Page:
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Why Is HPV Vaccine Effective In Men?

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Boys and young men who receive the human papillomavirus vaccine appear to be at reduced risk of contracting the virus and developing the genital warts associated with the common sexually transmitted disease, according to a large international study published this week in the New England Journal of Medicine.

In an effort to prevent cervical cancer, which can be caused by HPV, public health officials have been encouraging young women to get vaccinated since the Food and Drug Administration approved the first HPV vaccine, Gardasil, in 2006. The vaccine has been approved for boys and men since 2009, but health officials and doctors haven't pushed it with the same urgency.

"Because the story started with cervical cancer, the studies started with females," says the lead author of the study, Anna Giuliano, Ph.D., of the H. Lee Moffitt Cancer Center and Research Institute in Tampa, Florida. "The study of HPV in men is a late bloomer."

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Gardasil is given in a series of three injections. In the study, which included more than 4,000 sexually active males between the ages of 16 and 26, roughly 0.5 percent of the boys and men who received all three shots developed genital warts during the subsequent 2 to 3 years. By contrast, about 2.8 percent of the study participants who received a placebo vaccine developed warts.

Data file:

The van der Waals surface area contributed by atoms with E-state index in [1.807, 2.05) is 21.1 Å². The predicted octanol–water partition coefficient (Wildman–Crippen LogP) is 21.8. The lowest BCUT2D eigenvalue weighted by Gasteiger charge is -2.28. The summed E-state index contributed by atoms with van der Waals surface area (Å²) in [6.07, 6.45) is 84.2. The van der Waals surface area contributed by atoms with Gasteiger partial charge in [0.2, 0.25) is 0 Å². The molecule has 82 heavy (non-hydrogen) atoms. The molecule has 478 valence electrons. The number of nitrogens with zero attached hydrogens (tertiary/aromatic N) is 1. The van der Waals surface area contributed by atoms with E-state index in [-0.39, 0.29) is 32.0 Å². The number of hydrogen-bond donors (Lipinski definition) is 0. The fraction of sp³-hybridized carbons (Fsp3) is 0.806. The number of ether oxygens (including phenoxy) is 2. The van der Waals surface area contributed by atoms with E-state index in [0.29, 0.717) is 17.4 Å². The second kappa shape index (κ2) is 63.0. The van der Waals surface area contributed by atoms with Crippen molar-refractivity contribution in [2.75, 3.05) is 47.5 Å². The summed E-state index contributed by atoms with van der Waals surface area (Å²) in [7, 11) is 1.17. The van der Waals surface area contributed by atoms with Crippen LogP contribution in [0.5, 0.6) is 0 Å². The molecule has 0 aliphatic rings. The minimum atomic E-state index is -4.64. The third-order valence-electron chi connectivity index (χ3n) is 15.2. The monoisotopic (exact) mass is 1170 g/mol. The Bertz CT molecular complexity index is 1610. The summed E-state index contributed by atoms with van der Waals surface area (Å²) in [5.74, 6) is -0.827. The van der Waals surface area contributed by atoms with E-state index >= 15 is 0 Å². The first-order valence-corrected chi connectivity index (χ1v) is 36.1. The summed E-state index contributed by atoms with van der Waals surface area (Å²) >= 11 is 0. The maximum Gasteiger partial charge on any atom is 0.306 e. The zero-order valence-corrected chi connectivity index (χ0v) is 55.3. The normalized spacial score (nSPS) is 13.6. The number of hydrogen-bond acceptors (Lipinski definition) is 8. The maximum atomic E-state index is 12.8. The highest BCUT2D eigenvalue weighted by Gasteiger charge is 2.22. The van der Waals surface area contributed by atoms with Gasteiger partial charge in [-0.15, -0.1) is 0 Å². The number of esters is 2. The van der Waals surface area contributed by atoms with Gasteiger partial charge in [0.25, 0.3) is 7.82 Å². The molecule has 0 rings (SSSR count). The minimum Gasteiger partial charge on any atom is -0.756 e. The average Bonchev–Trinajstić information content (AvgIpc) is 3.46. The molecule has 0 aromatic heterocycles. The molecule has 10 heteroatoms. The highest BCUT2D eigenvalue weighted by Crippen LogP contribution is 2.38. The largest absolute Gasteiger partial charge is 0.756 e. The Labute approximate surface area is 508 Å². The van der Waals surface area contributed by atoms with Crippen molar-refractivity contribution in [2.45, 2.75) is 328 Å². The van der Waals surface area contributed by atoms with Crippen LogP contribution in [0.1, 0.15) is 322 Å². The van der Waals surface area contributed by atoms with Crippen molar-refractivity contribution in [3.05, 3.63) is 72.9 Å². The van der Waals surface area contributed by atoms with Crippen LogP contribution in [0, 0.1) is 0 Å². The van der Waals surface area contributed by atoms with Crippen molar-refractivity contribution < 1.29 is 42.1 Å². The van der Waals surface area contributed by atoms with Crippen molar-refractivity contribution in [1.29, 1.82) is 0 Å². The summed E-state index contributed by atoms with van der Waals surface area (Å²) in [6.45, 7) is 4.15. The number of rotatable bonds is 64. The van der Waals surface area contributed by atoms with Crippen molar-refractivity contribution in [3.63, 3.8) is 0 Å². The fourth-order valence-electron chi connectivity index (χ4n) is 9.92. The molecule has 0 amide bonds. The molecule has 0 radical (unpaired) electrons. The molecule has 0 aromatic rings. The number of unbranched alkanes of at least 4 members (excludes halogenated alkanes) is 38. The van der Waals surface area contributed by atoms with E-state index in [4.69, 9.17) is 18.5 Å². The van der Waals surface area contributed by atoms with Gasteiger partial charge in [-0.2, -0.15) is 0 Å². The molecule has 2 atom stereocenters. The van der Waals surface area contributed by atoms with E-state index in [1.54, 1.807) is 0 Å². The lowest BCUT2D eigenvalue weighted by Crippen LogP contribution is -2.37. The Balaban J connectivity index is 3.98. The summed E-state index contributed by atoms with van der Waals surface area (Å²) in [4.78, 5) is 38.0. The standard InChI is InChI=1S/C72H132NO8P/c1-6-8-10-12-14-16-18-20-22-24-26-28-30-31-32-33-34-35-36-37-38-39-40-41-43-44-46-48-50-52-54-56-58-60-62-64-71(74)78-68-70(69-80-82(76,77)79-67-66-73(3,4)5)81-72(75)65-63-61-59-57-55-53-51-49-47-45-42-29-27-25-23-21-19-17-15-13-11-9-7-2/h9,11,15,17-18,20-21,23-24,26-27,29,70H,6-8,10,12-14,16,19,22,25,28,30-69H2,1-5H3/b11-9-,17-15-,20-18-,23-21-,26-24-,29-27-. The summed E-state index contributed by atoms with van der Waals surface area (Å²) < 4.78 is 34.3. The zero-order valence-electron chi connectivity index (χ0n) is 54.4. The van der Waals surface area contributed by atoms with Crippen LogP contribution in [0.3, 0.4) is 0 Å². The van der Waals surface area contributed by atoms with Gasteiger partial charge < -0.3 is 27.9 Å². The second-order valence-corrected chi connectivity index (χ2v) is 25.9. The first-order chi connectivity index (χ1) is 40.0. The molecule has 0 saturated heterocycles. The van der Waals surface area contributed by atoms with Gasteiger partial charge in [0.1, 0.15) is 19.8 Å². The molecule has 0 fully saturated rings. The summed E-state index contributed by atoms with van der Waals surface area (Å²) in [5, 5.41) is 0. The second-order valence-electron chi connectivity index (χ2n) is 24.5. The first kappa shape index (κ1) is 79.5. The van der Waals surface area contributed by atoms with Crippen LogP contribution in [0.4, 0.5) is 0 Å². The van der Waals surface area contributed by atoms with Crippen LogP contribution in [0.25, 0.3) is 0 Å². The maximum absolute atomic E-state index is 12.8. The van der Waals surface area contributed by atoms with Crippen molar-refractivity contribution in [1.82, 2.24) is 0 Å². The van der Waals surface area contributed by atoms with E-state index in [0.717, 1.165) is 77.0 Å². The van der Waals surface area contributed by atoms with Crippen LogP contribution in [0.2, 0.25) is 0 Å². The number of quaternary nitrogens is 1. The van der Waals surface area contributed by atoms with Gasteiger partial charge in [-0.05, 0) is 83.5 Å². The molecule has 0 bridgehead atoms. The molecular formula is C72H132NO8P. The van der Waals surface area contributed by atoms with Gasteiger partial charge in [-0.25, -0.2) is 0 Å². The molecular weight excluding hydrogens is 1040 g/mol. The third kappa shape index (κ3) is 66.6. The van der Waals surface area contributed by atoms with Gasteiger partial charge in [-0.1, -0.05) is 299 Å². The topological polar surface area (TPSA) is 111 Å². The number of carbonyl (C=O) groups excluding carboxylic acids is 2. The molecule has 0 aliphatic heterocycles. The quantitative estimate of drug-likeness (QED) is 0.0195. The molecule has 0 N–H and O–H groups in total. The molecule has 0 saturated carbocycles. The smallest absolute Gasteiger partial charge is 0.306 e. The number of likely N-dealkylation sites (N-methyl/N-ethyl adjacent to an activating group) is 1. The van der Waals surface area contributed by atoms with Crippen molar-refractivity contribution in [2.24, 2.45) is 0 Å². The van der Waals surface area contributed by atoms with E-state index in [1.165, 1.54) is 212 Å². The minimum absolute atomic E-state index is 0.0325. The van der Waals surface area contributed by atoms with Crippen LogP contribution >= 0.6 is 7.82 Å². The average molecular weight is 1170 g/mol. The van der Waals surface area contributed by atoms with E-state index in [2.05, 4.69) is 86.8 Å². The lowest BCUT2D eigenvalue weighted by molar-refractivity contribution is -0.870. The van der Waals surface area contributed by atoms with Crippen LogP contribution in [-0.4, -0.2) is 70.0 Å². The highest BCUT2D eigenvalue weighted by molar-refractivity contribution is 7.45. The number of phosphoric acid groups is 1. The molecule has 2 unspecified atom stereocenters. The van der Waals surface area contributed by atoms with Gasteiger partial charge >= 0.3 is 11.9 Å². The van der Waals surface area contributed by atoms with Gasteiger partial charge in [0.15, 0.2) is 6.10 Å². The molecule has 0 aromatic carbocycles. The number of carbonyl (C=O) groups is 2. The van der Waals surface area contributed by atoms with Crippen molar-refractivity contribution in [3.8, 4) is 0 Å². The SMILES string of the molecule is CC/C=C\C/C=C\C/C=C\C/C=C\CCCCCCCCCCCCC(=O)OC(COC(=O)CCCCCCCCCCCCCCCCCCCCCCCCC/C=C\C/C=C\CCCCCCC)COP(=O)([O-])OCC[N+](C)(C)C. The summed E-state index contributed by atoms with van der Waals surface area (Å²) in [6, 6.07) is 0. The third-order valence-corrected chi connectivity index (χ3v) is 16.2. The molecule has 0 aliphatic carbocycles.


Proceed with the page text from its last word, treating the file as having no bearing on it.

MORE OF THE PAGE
The vaccine also reduced the risk of contracting an HPV that persists for at least six months, though not as dramatically.

HPV can cause certain cancers of the anus and penis in men, although those diseases are far less common than cervical cancer in women.

The study was designed and funded by Merck, the maker of Gardasil (also known as Silgard). The National Institutes of Health also provided funding.

An estimated 20 million Americans are currently infected with HPV. Symptoms are rare, however, so most people have the virus -- and pass it on -- without realizing it.

"Men are such a vital component of the whole prevention cycle when looking at HPV or any sexually transmitted infection," says Demetrius Porche, a professor of nursing research and evaluation at the Louisiana State University School of Public Health in New Orleans.

Vaccinating men provides a "double benefit" in that fewer men with HPV will also mean that fewer women are exposed, adds Porche, who was not involved in the current study but has researched HPV in men.

Earlier this week, for the first time, the American Academy of Pediatrics included the HPV vaccine on its list of recommended vaccines for boys. Porche and Giuliano also urge boys and men to get vaccinated.

Most health insurance plans cover HPV vaccination for both males and females. If a child between the ages of 9 and 18 is underinsured, the federal program Vaccines for Children may be able to provide assistance.